Sentence Examples with the word excite

You still excite me - a LOT.

Moreover, he stated subsequently that he thereby hoped to excite other naturalists to share with him the investigations he was making on a subject which had hitherto escaped notice or had been wholly neglected, since he considered that he had proved the disposition of the feathered tracts in the plumage of birds to be the means of furnishing characters for the discrimination of the various natural groups as significant and important as they were new and unexpected.

An easy way of testing this conclusion is to excite the extreme tip of a glass rod, which is then held in succession to the root of the jet, and to the place of resolution.

View more

Trophic disturbance in the nutrition of the skin may be so great that a slight degree of external pressure or irritation is sufficient to excite even a gangrenous inflammation.

The Sidereus Nuncius, published at Venice early in 1610, contained the first-fruits of the new mode of investigation, which were sufficient to excite learned amazement on both sides of the Alps.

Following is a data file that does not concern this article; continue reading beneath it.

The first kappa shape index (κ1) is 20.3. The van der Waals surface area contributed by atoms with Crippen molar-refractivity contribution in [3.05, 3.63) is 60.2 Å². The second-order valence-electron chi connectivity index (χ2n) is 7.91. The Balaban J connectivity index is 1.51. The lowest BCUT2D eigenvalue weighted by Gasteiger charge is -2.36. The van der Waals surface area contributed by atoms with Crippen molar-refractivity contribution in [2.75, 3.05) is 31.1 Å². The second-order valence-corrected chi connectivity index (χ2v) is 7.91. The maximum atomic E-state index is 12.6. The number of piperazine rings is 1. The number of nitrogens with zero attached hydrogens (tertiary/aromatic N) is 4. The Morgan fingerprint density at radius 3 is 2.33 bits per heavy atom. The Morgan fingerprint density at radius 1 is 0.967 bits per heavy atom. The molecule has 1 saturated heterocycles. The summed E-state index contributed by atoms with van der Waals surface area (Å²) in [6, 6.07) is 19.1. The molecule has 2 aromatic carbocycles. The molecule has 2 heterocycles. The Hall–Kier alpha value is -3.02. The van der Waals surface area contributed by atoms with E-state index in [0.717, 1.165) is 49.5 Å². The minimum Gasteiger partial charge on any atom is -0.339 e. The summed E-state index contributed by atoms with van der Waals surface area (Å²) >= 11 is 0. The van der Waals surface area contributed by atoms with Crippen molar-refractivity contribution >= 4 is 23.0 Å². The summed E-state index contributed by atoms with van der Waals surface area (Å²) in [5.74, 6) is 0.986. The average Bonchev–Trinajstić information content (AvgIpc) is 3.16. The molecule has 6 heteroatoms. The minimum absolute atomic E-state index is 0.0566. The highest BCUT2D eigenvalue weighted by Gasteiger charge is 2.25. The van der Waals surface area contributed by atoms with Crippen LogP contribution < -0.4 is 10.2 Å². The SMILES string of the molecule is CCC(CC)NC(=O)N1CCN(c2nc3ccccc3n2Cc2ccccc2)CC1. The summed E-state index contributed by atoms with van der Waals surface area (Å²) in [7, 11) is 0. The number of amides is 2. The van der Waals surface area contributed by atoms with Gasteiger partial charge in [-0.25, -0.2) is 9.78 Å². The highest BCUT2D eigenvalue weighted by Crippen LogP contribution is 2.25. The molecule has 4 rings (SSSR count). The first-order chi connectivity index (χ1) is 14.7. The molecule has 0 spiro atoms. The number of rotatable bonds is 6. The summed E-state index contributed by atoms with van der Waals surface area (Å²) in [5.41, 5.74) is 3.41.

It is true that his election was immediately impugned by the cardinals on frivolous grounds; but the responsibility for this rests, partially at least, with the pope himself, whose reckless and inconsiderate zeal for reform was bound to excite a revolution among the worldly cardinals still yearning for the fleshpots of Avignon.

Borgia's elevation did not at the time excite much alarm, except in some of the cardinals who knew him, and at first his reign was marked by a strict administration of justice and an orderly method of government in satisfactory contrast with the anarchy of the previous pontificate, as well as by great outward splendour.

During the lifetime of Griffith Jones the course of Welsh Methodism had run in orthodox channels and had been generally supported by the Welsh clergy and gentry; but after his death the tendency to exceed the bounds of conventional Church discipline grew so marked as to excite the alarm of the English bishops in Wales.

A Frenchman before everything, he abased the papal power to such an extent as to excite the indignation of his contemporaries, often slavishly subordinating it to the exigencies of the domestic and foreign policy of the Angevins at Naples and the reigning house at Paris.

The colossus stood for fifty-six years, till an earthquake prostrated it in 224 B.C. Its enormous fragments continued to excite wonder in the time of Pliny, and were not removed till A.D.